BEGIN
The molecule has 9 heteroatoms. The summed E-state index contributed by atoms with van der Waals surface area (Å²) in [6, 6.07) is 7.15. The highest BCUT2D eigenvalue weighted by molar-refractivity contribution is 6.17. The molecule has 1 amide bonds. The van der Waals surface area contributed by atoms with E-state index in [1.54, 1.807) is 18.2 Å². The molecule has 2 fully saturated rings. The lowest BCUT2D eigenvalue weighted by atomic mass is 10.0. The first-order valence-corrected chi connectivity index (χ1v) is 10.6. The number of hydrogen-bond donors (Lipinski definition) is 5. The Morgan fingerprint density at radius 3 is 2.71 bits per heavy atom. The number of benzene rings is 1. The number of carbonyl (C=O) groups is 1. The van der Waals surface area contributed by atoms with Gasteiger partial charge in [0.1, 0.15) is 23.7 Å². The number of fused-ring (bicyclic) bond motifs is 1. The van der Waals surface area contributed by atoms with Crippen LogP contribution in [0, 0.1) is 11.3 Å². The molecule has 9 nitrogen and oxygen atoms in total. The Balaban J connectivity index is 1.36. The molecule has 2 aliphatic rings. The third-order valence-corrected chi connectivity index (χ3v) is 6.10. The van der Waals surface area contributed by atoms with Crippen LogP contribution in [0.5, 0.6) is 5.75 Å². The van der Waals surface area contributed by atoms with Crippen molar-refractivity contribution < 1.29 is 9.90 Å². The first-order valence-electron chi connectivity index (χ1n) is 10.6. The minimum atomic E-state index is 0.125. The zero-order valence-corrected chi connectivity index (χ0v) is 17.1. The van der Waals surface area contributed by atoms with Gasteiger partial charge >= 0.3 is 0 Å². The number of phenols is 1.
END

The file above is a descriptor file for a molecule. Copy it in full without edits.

The molecule has 9 heteroatoms. The summed E-state index contributed by atoms with van der Waals surface area (Å²) in [6, 6.07) is 7.15. The highest BCUT2D eigenvalue weighted by molar-refractivity contribution is 6.17. The molecule has 1 amide bonds. The van der Waals surface area contributed by atoms with E-state index in [1.54, 1.807) is 18.2 Å². The molecule has 2 fully saturated rings. The lowest BCUT2D eigenvalue weighted by atomic mass is 10.0. The first-order valence-corrected chi connectivity index (χ1v) is 10.6. The number of hydrogen-bond donors (Lipinski definition) is 5. The Morgan fingerprint density at radius 3 is 2.71 bits per heavy atom. The number of benzene rings is 1. The number of carbonyl (C=O) groups is 1. The van der Waals surface area contributed by atoms with Gasteiger partial charge in [0.1, 0.15) is 23.7 Å². The number of fused-ring (bicyclic) bond motifs is 1. The van der Waals surface area contributed by atoms with Crippen LogP contribution in [0, 0.1) is 11.3 Å². The molecule has 9 nitrogen and oxygen atoms in total. The Balaban J connectivity index is 1.36. The molecule has 2 aliphatic rings. The third-order valence-corrected chi connectivity index (χ3v) is 6.10. The van der Waals surface area contributed by atoms with Crippen LogP contribution in [0.5, 0.6) is 5.75 Å². The van der Waals surface area contributed by atoms with Crippen molar-refractivity contribution < 1.29 is 9.90 Å². The first-order valence-electron chi connectivity index (χ1n) is 10.6. The minimum atomic E-state index is 0.125. The zero-order valence-corrected chi connectivity index (χ0v) is 17.1. The van der Waals surface area contributed by atoms with Gasteiger partial charge >= 0.3 is 0 Å². The number of phenols is 1.